Dr Lydia Tong

Veterinary Pathology Resident

B10 - Evelyn Williams Building
The University of Sydney


Biographical details

Lydia graduated from veterinary school at the University of Cambridge in 2009 and joined VPDS as the Resident in Veterinary Pathology in September 2011. She applied for her residency from aboard a warship, the USS Cleveland, where she was spending six months treating the animals of the South Pacific with the United States Navy. Prior to this she worked in small animal practice in London and spent two months vasectomising vervet monkeys in South Africa. Her interests include forensic pathology and wildlife population health and her current research projects involve characterising fractures of abused dogs and familial arrthymogenic cardiomyopathy in chimpanzees.

In the media

702 ABC Sydney’s Breakfastand 774 ABC Melbourne’s Drive interviewed Dr Lydia Tong from the Faculty of Veterinary Science about how pets may be able to alert authorities about domestic violence.

The Sydney Morning Herald, 2GB Sydney andABC TV News (Sydney, Adelaide, Darwin) interviewed Dr Lydia Tong from the Faculty of Veterinary Science about vets treating pets with signs of abuse.

Study to look at link between pet abuse and domestic violence. Dr Lydia Tong, a veterinary scientist from the University of Sydney has produced a means for vets to spot the deliberate abuse of dogs and will now at connections between abuse of pets and domestic violence. For more information, please visit: http://sydney.edu.au/news/84.html?newsstoryid=13915to read the full story

ABC Radio National Skeletons reveal the past for creatures which can’t speak for themselves. http://www.abc.net.au/radionational/programs/scienceshow/skeletons-reveal-the-past-for-creatures-which-cane28099t-spe/5522458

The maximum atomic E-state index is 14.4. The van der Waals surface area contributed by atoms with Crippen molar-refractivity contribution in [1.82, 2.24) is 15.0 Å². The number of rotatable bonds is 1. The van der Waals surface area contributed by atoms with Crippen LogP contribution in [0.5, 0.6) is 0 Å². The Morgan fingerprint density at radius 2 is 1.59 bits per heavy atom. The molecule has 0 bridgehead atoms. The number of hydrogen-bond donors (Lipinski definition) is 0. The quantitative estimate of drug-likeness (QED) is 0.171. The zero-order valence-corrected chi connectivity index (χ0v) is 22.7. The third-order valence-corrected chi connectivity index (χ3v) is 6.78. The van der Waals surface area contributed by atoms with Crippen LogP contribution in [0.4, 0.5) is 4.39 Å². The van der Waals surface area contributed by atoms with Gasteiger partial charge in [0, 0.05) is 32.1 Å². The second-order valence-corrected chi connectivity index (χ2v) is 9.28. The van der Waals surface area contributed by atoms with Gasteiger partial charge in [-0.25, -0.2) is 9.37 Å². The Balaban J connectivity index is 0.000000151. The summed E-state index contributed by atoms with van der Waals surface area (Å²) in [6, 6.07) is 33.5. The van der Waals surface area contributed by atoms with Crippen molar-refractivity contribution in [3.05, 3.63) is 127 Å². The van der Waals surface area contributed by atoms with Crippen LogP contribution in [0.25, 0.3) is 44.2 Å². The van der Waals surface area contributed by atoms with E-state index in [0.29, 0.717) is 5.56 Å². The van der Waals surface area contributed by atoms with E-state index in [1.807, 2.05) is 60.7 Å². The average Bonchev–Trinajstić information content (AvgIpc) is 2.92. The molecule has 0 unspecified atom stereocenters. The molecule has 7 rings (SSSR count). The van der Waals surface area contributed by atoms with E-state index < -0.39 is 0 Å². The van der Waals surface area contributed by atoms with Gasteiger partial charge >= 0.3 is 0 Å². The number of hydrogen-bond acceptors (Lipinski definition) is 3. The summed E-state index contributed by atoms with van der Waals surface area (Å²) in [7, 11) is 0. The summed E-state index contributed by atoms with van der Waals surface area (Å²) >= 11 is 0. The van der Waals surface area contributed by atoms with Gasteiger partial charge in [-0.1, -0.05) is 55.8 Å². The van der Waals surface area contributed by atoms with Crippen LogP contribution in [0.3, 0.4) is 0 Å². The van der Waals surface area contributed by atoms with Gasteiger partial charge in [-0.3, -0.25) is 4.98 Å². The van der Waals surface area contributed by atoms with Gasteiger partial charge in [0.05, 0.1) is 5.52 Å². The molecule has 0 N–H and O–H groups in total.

Selected publications

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Journals

  • Tong, L., Flach, E., Sheppard, M., Pocknell, A., Banerjee, A., Boswood, A., Bouts, T., Routh, A., Feltrer, Y. (2014). Fatal Arrhythmogenic Right Ventricular Cardiomyopathy in 2 Related Subadult Chimpanzees (Pan Troglodytes). Veterinary Pathology, 51(4), 858-867. [More Information]
  • Tong, L., Flach, E., Sheppard, M., Pocknell, A., Banerjee, A., Boswood, A., Bouts, T., Routh, A., Feltrer, Y. (2014). Fatal Arrhythmogenic Right Ventricular Cardiomyopathy in 2 Related Subadult Chimpanzees (Pan troglodytes). Veterinary Pathology, Article in Press, 1-10. [More Information]
  • Tong, L. (2013). Fracture characteristics to distinguish between accidental injury and non-accidental injury in dogs. The Veterinary Journal. [More Information]
  • Ravens, P., Vogelnest, L., Tong, L., Demos, L., Bennett, M. (2013). Papillomarvirus-associated multicentric squamous cell carcinoma in situ in a cat: an unusally extensive and progressive case with subsequent metastasis. Veterinary Dermatology, 24, 642-645. [More Information]

2014

  • Tong, L., Flach, E., Sheppard, M., Pocknell, A., Banerjee, A., Boswood, A., Bouts, T., Routh, A., Feltrer, Y. (2014). Fatal Arrhythmogenic Right Ventricular Cardiomyopathy in 2 Related Subadult Chimpanzees (Pan Troglodytes). Veterinary Pathology, 51(4), 858-867. [More Information]
  • Tong, L., Flach, E., Sheppard, M., Pocknell, A., Banerjee, A., Boswood, A., Bouts, T., Routh, A., Feltrer, Y. (2014). Fatal Arrhythmogenic Right Ventricular Cardiomyopathy in 2 Related Subadult Chimpanzees (Pan troglodytes). Veterinary Pathology, Article in Press, 1-10. [More Information]

2013

  • Tong, L. (2013). Fracture characteristics to distinguish between accidental injury and non-accidental injury in dogs. The Veterinary Journal. [More Information]
  • Ravens, P., Vogelnest, L., Tong, L., Demos, L., Bennett, M. (2013). Papillomarvirus-associated multicentric squamous cell carcinoma in situ in a cat: an unusally extensive and progressive case with subsequent metastasis. Veterinary Dermatology, 24, 642-645. [More Information]

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